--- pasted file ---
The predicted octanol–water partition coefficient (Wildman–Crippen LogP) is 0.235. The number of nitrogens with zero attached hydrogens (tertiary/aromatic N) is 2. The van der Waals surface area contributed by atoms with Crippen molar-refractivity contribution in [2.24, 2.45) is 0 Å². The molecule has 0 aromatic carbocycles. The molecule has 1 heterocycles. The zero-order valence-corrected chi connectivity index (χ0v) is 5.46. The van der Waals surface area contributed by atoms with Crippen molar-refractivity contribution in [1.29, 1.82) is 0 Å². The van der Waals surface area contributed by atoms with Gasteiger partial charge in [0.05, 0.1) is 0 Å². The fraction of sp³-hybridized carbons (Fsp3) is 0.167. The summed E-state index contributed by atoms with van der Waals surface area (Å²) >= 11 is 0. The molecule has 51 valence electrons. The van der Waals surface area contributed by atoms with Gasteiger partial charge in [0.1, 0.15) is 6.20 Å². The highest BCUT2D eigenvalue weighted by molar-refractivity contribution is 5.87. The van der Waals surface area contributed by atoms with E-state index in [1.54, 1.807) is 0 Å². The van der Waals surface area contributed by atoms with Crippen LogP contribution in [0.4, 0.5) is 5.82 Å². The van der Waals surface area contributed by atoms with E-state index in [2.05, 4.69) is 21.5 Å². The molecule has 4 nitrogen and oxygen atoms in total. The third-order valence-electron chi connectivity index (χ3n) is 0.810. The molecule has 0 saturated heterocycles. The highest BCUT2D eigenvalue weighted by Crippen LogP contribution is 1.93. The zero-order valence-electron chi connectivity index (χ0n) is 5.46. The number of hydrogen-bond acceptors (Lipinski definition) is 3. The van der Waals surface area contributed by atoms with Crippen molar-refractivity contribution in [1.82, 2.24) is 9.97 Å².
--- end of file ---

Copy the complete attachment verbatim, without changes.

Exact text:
The predicted octanol–water partition coefficient (Wildman–Crippen LogP) is 0.235. The number of nitrogens with zero attached hydrogens (tertiary/aromatic N) is 2. The van der Waals surface area contributed by atoms with Crippen molar-refractivity contribution in [2.24, 2.45) is 0 Å². The molecule has 0 aromatic carbocycles. The molecule has 1 heterocycles. The zero-order valence-corrected chi connectivity index (χ0v) is 5.46. The van der Waals surface area contributed by atoms with Crippen molar-refractivity contribution in [1.29, 1.82) is 0 Å². The van der Waals surface area contributed by atoms with Gasteiger partial charge in [0.05, 0.1) is 0 Å². The fraction of sp³-hybridized carbons (Fsp3) is 0.167. The summed E-state index contributed by atoms with van der Waals surface area (Å²) >= 11 is 0. The molecule has 51 valence electrons. The van der Waals surface area contributed by atoms with Gasteiger partial charge in [0.1, 0.15) is 6.20 Å². The highest BCUT2D eigenvalue weighted by molar-refractivity contribution is 5.87. The van der Waals surface area contributed by atoms with E-state index in [1.54, 1.807) is 0 Å². The van der Waals surface area contributed by atoms with Crippen LogP contribution in [0.4, 0.5) is 5.82 Å². The van der Waals surface area contributed by atoms with E-state index in [2.05, 4.69) is 21.5 Å². The molecule has 4 nitrogen and oxygen atoms in total. The third-order valence-electron chi connectivity index (χ3n) is 0.810. The molecule has 0 saturated heterocycles. The highest BCUT2D eigenvalue weighted by Crippen LogP contribution is 1.93. The zero-order valence-electron chi connectivity index (χ0n) is 5.46. The number of hydrogen-bond acceptors (Lipinski definition) is 3. The van der Waals surface area contributed by atoms with Crippen molar-refractivity contribution in [1.82, 2.24) is 9.97 Å².